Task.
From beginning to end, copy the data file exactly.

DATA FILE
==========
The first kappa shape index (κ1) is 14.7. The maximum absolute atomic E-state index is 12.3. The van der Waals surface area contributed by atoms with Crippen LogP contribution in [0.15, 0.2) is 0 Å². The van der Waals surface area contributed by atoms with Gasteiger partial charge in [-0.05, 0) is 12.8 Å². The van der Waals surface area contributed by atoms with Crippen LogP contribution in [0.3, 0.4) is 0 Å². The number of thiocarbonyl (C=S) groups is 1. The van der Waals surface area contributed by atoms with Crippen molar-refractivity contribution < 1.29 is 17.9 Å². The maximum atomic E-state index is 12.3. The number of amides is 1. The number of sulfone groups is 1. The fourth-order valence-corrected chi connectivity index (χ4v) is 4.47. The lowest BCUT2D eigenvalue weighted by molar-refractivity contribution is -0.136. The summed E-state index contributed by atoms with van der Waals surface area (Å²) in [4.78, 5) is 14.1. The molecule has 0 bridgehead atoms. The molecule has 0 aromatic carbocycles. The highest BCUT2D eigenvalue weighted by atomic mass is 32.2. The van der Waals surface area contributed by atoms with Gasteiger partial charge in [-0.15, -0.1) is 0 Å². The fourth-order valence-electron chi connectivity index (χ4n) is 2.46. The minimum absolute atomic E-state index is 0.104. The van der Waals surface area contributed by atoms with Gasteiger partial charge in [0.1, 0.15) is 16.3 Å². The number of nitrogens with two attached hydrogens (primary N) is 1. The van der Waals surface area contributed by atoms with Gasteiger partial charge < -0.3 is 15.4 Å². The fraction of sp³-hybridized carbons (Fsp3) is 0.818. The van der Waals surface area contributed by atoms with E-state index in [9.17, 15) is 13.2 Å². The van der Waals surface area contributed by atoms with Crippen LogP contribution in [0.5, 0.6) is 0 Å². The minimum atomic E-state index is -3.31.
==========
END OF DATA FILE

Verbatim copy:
The first kappa shape index (κ1) is 14.7. The maximum absolute atomic E-state index is 12.3. The van der Waals surface area contributed by atoms with Crippen LogP contribution in [0.15, 0.2) is 0 Å². The van der Waals surface area contributed by atoms with Gasteiger partial charge in [-0.05, 0) is 12.8 Å². The van der Waals surface area contributed by atoms with Crippen LogP contribution in [0.3, 0.4) is 0 Å². The number of thiocarbonyl (C=S) groups is 1. The van der Waals surface area contributed by atoms with Crippen molar-refractivity contribution < 1.29 is 17.9 Å². The maximum atomic E-state index is 12.3. The number of amides is 1. The number of sulfone groups is 1. The fourth-order valence-corrected chi connectivity index (χ4v) is 4.47. The lowest BCUT2D eigenvalue weighted by molar-refractivity contribution is -0.136. The summed E-state index contributed by atoms with van der Waals surface area (Å²) in [4.78, 5) is 14.1. The molecule has 0 bridgehead atoms. The molecule has 0 aromatic carbocycles. The highest BCUT2D eigenvalue weighted by atomic mass is 32.2. The van der Waals surface area contributed by atoms with Gasteiger partial charge in [-0.15, -0.1) is 0 Å². The fourth-order valence-electron chi connectivity index (χ4n) is 2.46. The minimum absolute atomic E-state index is 0.104. The van der Waals surface area contributed by atoms with Gasteiger partial charge in [0.1, 0.15) is 16.3 Å². The number of nitrogens with two attached hydrogens (primary N) is 1. The van der Waals surface area contributed by atoms with Gasteiger partial charge < -0.3 is 15.4 Å². The fraction of sp³-hybridized carbons (Fsp3) is 0.818. The van der Waals surface area contributed by atoms with E-state index in [9.17, 15) is 13.2 Å². The van der Waals surface area contributed by atoms with Crippen LogP contribution in [0.5, 0.6) is 0 Å². The minimum atomic E-state index is -3.31.